It is bizarre: A new theory reveals what the light is that a dying person may see

Anita Durairaj
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A TikToker is going viral for sharing a bizarre theory about the afterlife and what he thinks could happen to us after death.

The TikToker Brandon Monhollen was responding to a question regarding conspiracy theories asked by another TikToker.

According to Monhollen, he read about the theory recently.

The theory about death explains the reason why dying people or people who already died see "a light at the end of the tunnel."

The light at the end of the tunnel is actually a light to a new life such as a hospital light. As the person dies, they are reborn on the other side and come out crying.

Perhaps babies cry because they subconsciously remember everything from their past life but as they grow up, they forget everything about their past life and focus on their current life.

Occasionally patches of memory from their previous life may stay behind causing the feeling of déja vu that some people experience.

Monhollen's theory seemed to resonate with many people who said that it all made sense. However, for others, it was more like an episode of the show Black Mirror.

The exact explanation for déjà vu is still not fully understood, and there are several theories that attempt to explain this phenomenon.

One of the most widely accepted theories suggests that déjà vu occurs when there is a delay or glitch in the brain's processing of sensory information. In other words, the brain receives and processes information from the environment, but there is a delay in the way that the information is stored and retrieved. As a result, when the brain receives similar information again, it may interpret it as a familiar experience, leading to the feeling of déjà vu.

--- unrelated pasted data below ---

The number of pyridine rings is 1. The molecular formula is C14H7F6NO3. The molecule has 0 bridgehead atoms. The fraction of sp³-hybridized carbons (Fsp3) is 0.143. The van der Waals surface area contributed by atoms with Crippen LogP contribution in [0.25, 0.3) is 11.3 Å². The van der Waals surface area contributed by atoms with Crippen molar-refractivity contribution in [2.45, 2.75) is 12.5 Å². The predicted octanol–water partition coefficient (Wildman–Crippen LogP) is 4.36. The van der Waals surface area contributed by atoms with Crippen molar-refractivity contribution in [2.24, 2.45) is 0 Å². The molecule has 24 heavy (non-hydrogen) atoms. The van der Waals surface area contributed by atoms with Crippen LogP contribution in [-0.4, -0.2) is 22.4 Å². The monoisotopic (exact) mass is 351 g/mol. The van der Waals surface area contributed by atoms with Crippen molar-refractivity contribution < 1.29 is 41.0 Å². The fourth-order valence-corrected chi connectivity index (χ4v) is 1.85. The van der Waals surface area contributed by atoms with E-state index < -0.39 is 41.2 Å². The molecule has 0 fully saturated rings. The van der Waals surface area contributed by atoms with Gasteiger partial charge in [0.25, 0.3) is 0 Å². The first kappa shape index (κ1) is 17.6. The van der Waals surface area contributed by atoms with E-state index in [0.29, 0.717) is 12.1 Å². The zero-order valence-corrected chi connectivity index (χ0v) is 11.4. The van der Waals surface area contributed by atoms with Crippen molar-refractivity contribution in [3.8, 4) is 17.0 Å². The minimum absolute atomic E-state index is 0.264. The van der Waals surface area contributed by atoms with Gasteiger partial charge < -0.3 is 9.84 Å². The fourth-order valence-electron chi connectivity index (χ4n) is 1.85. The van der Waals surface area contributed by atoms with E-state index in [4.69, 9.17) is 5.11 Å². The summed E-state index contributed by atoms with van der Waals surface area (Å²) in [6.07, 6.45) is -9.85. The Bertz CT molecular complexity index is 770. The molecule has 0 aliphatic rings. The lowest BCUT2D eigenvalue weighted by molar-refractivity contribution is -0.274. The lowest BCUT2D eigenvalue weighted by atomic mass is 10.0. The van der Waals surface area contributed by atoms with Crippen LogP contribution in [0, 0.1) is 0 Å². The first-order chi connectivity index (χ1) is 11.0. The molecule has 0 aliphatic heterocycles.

Another theory suggests that déjà vu may be related to memory. According to this theory, déjà vu occurs when a current experience triggers a memory from the past, but the person is not consciously aware of the memory. As a result, the person may feel like they have experienced the current situation before, even though they cannot recall the previous experience.

Other possible explanations for déjà vu include neurological factors, such as epilepsy or brain damage, or psychological factors, such as anxiety or stress. However, further research is needed to better understand the underlying causes of déjà vu.

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Trained with a Ph.D. in Chemistry from the University of Cincinnati, I write unique and interesting articles focused on science, history, and current events.


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